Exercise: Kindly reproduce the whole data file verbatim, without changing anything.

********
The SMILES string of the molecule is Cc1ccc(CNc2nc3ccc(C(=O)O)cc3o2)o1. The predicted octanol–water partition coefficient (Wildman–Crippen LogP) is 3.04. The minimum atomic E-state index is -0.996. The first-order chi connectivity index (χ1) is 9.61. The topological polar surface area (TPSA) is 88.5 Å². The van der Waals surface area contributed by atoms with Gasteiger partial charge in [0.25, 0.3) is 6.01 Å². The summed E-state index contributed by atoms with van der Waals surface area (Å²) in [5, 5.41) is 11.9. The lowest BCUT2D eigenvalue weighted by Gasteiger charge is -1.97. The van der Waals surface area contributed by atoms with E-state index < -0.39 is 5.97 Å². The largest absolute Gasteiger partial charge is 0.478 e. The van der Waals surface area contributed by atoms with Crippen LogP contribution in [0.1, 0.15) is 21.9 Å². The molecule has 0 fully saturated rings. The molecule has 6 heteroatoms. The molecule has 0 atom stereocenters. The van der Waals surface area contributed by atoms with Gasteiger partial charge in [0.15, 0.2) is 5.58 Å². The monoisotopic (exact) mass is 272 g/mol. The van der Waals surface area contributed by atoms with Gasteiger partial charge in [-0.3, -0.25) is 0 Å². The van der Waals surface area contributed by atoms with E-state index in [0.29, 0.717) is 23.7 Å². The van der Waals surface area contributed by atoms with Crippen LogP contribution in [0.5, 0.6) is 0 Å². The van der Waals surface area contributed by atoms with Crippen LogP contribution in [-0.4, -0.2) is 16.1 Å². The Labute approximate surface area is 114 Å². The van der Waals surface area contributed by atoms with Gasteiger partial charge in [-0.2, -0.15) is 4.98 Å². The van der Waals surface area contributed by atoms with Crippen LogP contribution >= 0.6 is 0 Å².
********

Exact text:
The SMILES string of the molecule is Cc1ccc(CNc2nc3ccc(C(=O)O)cc3o2)o1. The predicted octanol–water partition coefficient (Wildman–Crippen LogP) is 3.04. The minimum atomic E-state index is -0.996. The first-order chi connectivity index (χ1) is 9.61. The topological polar surface area (TPSA) is 88.5 Å². The van der Waals surface area contributed by atoms with Gasteiger partial charge in [0.25, 0.3) is 6.01 Å². The summed E-state index contributed by atoms with van der Waals surface area (Å²) in [5, 5.41) is 11.9. The lowest BCUT2D eigenvalue weighted by Gasteiger charge is -1.97. The van der Waals surface area contributed by atoms with E-state index < -0.39 is 5.97 Å². The largest absolute Gasteiger partial charge is 0.478 e. The van der Waals surface area contributed by atoms with Crippen LogP contribution in [0.1, 0.15) is 21.9 Å². The molecule has 0 fully saturated rings. The molecule has 6 heteroatoms. The molecule has 0 atom stereocenters. The van der Waals surface area contributed by atoms with Gasteiger partial charge in [0.15, 0.2) is 5.58 Å². The monoisotopic (exact) mass is 272 g/mol. The van der Waals surface area contributed by atoms with Gasteiger partial charge in [-0.3, -0.25) is 0 Å². The van der Waals surface area contributed by atoms with E-state index in [0.29, 0.717) is 23.7 Å². The van der Waals surface area contributed by atoms with Crippen LogP contribution in [0.5, 0.6) is 0 Å². The van der Waals surface area contributed by atoms with Crippen LogP contribution in [-0.4, -0.2) is 16.1 Å². The Labute approximate surface area is 114 Å². The van der Waals surface area contributed by atoms with Gasteiger partial charge in [-0.2, -0.15) is 4.98 Å². The van der Waals surface area contributed by atoms with Crippen LogP contribution >= 0.6 is 0 Å².